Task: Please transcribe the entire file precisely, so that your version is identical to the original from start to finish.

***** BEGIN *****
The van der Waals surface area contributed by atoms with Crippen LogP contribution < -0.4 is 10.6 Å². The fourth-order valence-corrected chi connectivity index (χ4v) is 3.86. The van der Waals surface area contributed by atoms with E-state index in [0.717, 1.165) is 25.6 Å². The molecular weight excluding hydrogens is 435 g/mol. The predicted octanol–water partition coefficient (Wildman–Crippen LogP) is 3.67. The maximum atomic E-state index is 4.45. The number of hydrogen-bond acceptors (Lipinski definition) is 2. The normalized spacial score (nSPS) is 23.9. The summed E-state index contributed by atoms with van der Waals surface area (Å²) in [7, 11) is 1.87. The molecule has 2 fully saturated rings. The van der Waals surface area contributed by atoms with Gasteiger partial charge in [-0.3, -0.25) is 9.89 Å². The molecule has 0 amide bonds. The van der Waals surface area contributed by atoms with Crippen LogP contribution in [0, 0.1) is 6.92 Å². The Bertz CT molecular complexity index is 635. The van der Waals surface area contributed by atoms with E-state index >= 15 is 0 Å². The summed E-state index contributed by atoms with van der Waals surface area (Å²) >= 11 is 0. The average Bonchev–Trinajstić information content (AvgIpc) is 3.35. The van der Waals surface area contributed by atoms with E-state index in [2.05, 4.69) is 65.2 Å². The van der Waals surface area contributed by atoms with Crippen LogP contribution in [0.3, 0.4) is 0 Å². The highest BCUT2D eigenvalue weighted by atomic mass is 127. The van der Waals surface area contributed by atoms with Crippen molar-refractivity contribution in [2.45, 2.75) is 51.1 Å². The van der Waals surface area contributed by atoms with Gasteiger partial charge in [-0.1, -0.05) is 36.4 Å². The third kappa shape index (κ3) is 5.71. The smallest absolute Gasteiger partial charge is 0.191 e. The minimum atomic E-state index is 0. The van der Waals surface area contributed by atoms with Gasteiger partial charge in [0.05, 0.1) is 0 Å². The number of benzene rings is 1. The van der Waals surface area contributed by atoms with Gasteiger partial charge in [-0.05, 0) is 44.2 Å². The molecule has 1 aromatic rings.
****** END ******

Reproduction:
The van der Waals surface area contributed by atoms with Crippen LogP contribution < -0.4 is 10.6 Å². The fourth-order valence-corrected chi connectivity index (χ4v) is 3.86. The van der Waals surface area contributed by atoms with E-state index in [0.717, 1.165) is 25.6 Å². The molecular weight excluding hydrogens is 435 g/mol. The predicted octanol–water partition coefficient (Wildman–Crippen LogP) is 3.67. The maximum atomic E-state index is 4.45. The number of hydrogen-bond acceptors (Lipinski definition) is 2. The normalized spacial score (nSPS) is 23.9. The summed E-state index contributed by atoms with van der Waals surface area (Å²) in [7, 11) is 1.87. The molecule has 2 fully saturated rings. The van der Waals surface area contributed by atoms with Gasteiger partial charge in [-0.3, -0.25) is 9.89 Å². The molecule has 0 amide bonds. The van der Waals surface area contributed by atoms with Crippen LogP contribution in [0, 0.1) is 6.92 Å². The Bertz CT molecular complexity index is 635. The van der Waals surface area contributed by atoms with E-state index >= 15 is 0 Å². The summed E-state index contributed by atoms with van der Waals surface area (Å²) >= 11 is 0. The average Bonchev–Trinajstić information content (AvgIpc) is 3.35. The van der Waals surface area contributed by atoms with E-state index in [2.05, 4.69) is 65.2 Å². The van der Waals surface area contributed by atoms with Crippen LogP contribution in [0.3, 0.4) is 0 Å². The highest BCUT2D eigenvalue weighted by atomic mass is 127. The van der Waals surface area contributed by atoms with Crippen molar-refractivity contribution in [2.45, 2.75) is 51.1 Å². The van der Waals surface area contributed by atoms with Gasteiger partial charge in [-0.1, -0.05) is 36.4 Å². The third kappa shape index (κ3) is 5.71. The smallest absolute Gasteiger partial charge is 0.191 e. The minimum atomic E-state index is 0. The van der Waals surface area contributed by atoms with Gasteiger partial charge in [0.05, 0.1) is 0 Å². The number of benzene rings is 1. The van der Waals surface area contributed by atoms with Gasteiger partial charge in [-0.05, 0) is 44.2 Å². The molecule has 1 aromatic rings.